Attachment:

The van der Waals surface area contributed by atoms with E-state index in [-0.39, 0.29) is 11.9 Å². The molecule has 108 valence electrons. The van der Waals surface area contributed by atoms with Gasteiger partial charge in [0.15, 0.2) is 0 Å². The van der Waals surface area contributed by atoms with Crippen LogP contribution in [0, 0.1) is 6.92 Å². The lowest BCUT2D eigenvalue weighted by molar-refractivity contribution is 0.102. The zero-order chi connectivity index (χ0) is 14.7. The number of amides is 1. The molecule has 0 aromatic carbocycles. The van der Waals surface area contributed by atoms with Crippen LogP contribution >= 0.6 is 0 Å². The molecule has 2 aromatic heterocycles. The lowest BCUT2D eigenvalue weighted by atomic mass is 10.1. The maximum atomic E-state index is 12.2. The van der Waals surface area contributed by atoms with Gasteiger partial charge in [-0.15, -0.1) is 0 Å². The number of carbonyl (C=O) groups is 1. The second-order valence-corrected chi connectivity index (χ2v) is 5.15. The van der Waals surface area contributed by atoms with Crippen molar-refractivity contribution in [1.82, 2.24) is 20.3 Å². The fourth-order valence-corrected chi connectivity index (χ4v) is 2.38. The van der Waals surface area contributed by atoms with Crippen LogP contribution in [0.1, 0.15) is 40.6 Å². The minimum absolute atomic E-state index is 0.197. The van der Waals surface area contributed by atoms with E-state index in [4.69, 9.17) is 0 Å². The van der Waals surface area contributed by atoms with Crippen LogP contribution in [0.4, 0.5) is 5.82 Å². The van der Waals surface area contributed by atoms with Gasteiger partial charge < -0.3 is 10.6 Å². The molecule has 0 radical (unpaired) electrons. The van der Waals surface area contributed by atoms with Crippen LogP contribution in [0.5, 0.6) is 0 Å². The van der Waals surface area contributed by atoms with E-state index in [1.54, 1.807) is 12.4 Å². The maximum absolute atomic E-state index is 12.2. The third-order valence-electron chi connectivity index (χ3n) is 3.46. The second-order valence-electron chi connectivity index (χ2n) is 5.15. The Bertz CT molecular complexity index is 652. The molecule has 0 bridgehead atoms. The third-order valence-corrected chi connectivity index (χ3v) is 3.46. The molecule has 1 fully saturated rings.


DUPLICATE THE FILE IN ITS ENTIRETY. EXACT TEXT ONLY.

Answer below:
The van der Waals surface area contributed by atoms with E-state index in [-0.39, 0.29) is 11.9 Å². The molecule has 108 valence electrons. The van der Waals surface area contributed by atoms with Gasteiger partial charge in [0.15, 0.2) is 0 Å². The van der Waals surface area contributed by atoms with Crippen LogP contribution in [0, 0.1) is 6.92 Å². The lowest BCUT2D eigenvalue weighted by molar-refractivity contribution is 0.102. The zero-order chi connectivity index (χ0) is 14.7. The number of amides is 1. The molecule has 0 aromatic carbocycles. The van der Waals surface area contributed by atoms with Crippen LogP contribution >= 0.6 is 0 Å². The molecule has 2 aromatic heterocycles. The lowest BCUT2D eigenvalue weighted by atomic mass is 10.1. The maximum atomic E-state index is 12.2. The van der Waals surface area contributed by atoms with Gasteiger partial charge in [-0.15, -0.1) is 0 Å². The number of carbonyl (C=O) groups is 1. The second-order valence-corrected chi connectivity index (χ2v) is 5.15. The van der Waals surface area contributed by atoms with Crippen molar-refractivity contribution in [1.82, 2.24) is 20.3 Å². The fourth-order valence-corrected chi connectivity index (χ4v) is 2.38. The van der Waals surface area contributed by atoms with Crippen LogP contribution in [0.1, 0.15) is 40.6 Å². The minimum absolute atomic E-state index is 0.197. The van der Waals surface area contributed by atoms with E-state index in [4.69, 9.17) is 0 Å². The van der Waals surface area contributed by atoms with Crippen LogP contribution in [0.4, 0.5) is 5.82 Å². The van der Waals surface area contributed by atoms with Gasteiger partial charge < -0.3 is 10.6 Å². The molecule has 0 radical (unpaired) electrons. The van der Waals surface area contributed by atoms with Crippen LogP contribution in [0.5, 0.6) is 0 Å². The van der Waals surface area contributed by atoms with E-state index in [1.54, 1.807) is 12.4 Å². The maximum absolute atomic E-state index is 12.2. The third-order valence-electron chi connectivity index (χ3n) is 3.46. The second-order valence-electron chi connectivity index (χ2n) is 5.15. The Bertz CT molecular complexity index is 652. The molecule has 0 bridgehead atoms. The third-order valence-corrected chi connectivity index (χ3v) is 3.46. The molecule has 1 fully saturated rings.